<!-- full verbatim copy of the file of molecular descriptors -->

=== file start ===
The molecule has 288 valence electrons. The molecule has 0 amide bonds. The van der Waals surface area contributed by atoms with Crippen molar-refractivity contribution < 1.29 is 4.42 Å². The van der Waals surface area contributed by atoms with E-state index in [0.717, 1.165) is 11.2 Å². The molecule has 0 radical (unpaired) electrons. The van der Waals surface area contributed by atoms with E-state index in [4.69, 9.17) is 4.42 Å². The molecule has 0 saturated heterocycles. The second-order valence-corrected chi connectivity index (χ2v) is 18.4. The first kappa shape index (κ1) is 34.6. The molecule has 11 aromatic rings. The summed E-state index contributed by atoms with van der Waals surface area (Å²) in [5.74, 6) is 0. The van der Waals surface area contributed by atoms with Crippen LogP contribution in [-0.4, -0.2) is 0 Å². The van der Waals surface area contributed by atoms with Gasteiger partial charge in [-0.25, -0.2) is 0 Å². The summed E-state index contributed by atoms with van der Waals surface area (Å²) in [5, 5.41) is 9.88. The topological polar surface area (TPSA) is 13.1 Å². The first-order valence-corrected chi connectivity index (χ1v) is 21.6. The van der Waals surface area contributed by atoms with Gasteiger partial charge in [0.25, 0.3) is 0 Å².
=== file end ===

The molecule has 288 valence electrons. The molecule has 0 amide bonds. The van der Waals surface area contributed by atoms with Crippen molar-refractivity contribution < 1.29 is 4.42 Å². The van der Waals surface area contributed by atoms with E-state index in [0.717, 1.165) is 11.2 Å². The molecule has 0 radical (unpaired) electrons. The van der Waals surface area contributed by atoms with E-state index in [4.69, 9.17) is 4.42 Å². The molecule has 0 saturated heterocycles. The second-order valence-corrected chi connectivity index (χ2v) is 18.4. The first kappa shape index (κ1) is 34.6. The molecule has 11 aromatic rings. The summed E-state index contributed by atoms with van der Waals surface area (Å²) in [5.74, 6) is 0. The van der Waals surface area contributed by atoms with Crippen LogP contribution in [-0.4, -0.2) is 0 Å². The van der Waals surface area contributed by atoms with Gasteiger partial charge in [-0.25, -0.2) is 0 Å². The summed E-state index contributed by atoms with van der Waals surface area (Å²) in [5, 5.41) is 9.88. The topological polar surface area (TPSA) is 13.1 Å². The first-order valence-corrected chi connectivity index (χ1v) is 21.6. The van der Waals surface area contributed by atoms with Gasteiger partial charge in [0.25, 0.3) is 0 Å².